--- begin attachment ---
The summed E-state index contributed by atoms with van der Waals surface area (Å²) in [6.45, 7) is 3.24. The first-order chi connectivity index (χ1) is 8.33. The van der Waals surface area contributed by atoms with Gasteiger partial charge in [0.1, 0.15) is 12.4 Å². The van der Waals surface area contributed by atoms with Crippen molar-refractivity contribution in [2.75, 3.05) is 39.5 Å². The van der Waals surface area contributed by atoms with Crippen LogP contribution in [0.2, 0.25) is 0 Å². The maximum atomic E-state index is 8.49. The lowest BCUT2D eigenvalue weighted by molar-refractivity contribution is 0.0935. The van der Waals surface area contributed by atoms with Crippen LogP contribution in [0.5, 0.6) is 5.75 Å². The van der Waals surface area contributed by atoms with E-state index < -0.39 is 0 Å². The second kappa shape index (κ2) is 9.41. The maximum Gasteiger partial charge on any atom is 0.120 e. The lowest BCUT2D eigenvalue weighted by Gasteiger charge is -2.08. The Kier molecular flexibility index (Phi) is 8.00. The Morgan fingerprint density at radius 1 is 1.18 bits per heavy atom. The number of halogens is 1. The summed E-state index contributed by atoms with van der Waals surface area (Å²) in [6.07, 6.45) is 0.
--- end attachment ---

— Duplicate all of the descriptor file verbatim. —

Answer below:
The summed E-state index contributed by atoms with van der Waals surface area (Å²) in [6.45, 7) is 3.24. The first-order chi connectivity index (χ1) is 8.33. The van der Waals surface area contributed by atoms with Gasteiger partial charge in [0.1, 0.15) is 12.4 Å². The van der Waals surface area contributed by atoms with Crippen molar-refractivity contribution in [2.75, 3.05) is 39.5 Å². The van der Waals surface area contributed by atoms with Crippen LogP contribution in [0.2, 0.25) is 0 Å². The maximum atomic E-state index is 8.49. The lowest BCUT2D eigenvalue weighted by molar-refractivity contribution is 0.0935. The van der Waals surface area contributed by atoms with Crippen LogP contribution in [0.5, 0.6) is 5.75 Å². The van der Waals surface area contributed by atoms with E-state index < -0.39 is 0 Å². The second kappa shape index (κ2) is 9.41. The maximum Gasteiger partial charge on any atom is 0.120 e. The lowest BCUT2D eigenvalue weighted by Gasteiger charge is -2.08. The Kier molecular flexibility index (Phi) is 8.00. The Morgan fingerprint density at radius 1 is 1.18 bits per heavy atom. The number of halogens is 1. The summed E-state index contributed by atoms with van der Waals surface area (Å²) in [6.07, 6.45) is 0.